You bet there is! And, it is exceedingly important that you understand and respect the differences.
The fundamental difference in the terms is determined by who gets the use of the loan proceeds in a loan transaction or use and ownership of the property purchased in an installment sales contract. If the “secondary obligor” is going to have the same ownership privilege in the loan proceeds or the property acquired as the “primary obligor,” then that second person is a co-maker—with all of the benefits and obligations of the primary obligor. Actually, the terms “primary” and “secondary” have no real difference in this context, as both parties are equally obligated on the debt.
A “cosigner” however, is someone who does not enjoy the use and ownership, but has signed his/her name on the obligation and is every bit as obligated for repayment of the debt as is the primary obligor. There are very specific disclosure obligations that must be given to the cosigner in connection with a consumer transaction. These obligations are derived from the Federal Trade Commission Credit Practices Rule. In fact, there is even a required notice form that must be used word-for-word in consumer, cosigner transactions.
A “guarantor” is in the nature of a cosigner, in that the guarantor does not have the use and enjoyment of the loan proceeds or the property purchased. At common law, absent language to the contrary in a note or contract, a guarantor is a guarantor of collection only. This means that a creditor may only pursue such a guarantor after unsuccessfully seeking collection from the primary obligor. Of course, lawyers have put language in contracts of guaranty that turn them into guaranties of payment rather than merely guaranties of collection. And, in so doing, the term “guarantor” and “cosigner” have really become synonymous. But note: a creditor does not escape the Credit Practices Rule by calling the secondary obligor a “guarantor” as opposed to a “cosigner.”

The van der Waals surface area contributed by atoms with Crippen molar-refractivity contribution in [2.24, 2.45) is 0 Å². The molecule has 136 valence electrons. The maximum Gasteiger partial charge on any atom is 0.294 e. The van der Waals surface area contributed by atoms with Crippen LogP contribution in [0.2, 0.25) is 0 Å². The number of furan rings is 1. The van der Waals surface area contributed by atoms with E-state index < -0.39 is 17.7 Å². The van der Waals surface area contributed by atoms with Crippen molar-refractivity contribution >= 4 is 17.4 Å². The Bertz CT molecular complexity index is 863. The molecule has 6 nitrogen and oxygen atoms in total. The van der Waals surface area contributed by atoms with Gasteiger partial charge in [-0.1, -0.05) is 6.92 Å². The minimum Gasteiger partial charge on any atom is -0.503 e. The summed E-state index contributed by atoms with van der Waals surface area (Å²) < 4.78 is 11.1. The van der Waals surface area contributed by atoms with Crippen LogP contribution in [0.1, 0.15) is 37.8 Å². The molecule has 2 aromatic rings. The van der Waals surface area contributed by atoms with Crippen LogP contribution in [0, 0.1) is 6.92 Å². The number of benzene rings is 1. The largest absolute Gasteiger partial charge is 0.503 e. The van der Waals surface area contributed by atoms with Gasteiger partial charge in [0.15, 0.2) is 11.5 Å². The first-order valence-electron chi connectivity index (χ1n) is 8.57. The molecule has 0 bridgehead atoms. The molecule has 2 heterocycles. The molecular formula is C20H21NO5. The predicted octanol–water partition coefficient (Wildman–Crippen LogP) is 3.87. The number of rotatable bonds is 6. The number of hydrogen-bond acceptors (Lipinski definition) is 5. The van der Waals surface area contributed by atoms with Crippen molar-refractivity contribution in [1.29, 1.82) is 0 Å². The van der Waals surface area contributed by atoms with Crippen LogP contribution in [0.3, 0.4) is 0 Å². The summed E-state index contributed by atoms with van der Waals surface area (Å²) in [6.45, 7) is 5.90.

There are other consequences to the cosigner/co-maker distinction under the Equal Credit Opportunity Act and the Truth-in-Lending Act. That is, co-makers enjoy certain protections that cosigners may not.
Also, keep in mind that state laws may dictate other requirements of both cosigners and co-makers.
Practice Pointer: Take time now to review your note and contract forms to make certain that your documents accurately reflect the differences between cosigners and co-makers, with appropriate disclosures being a part.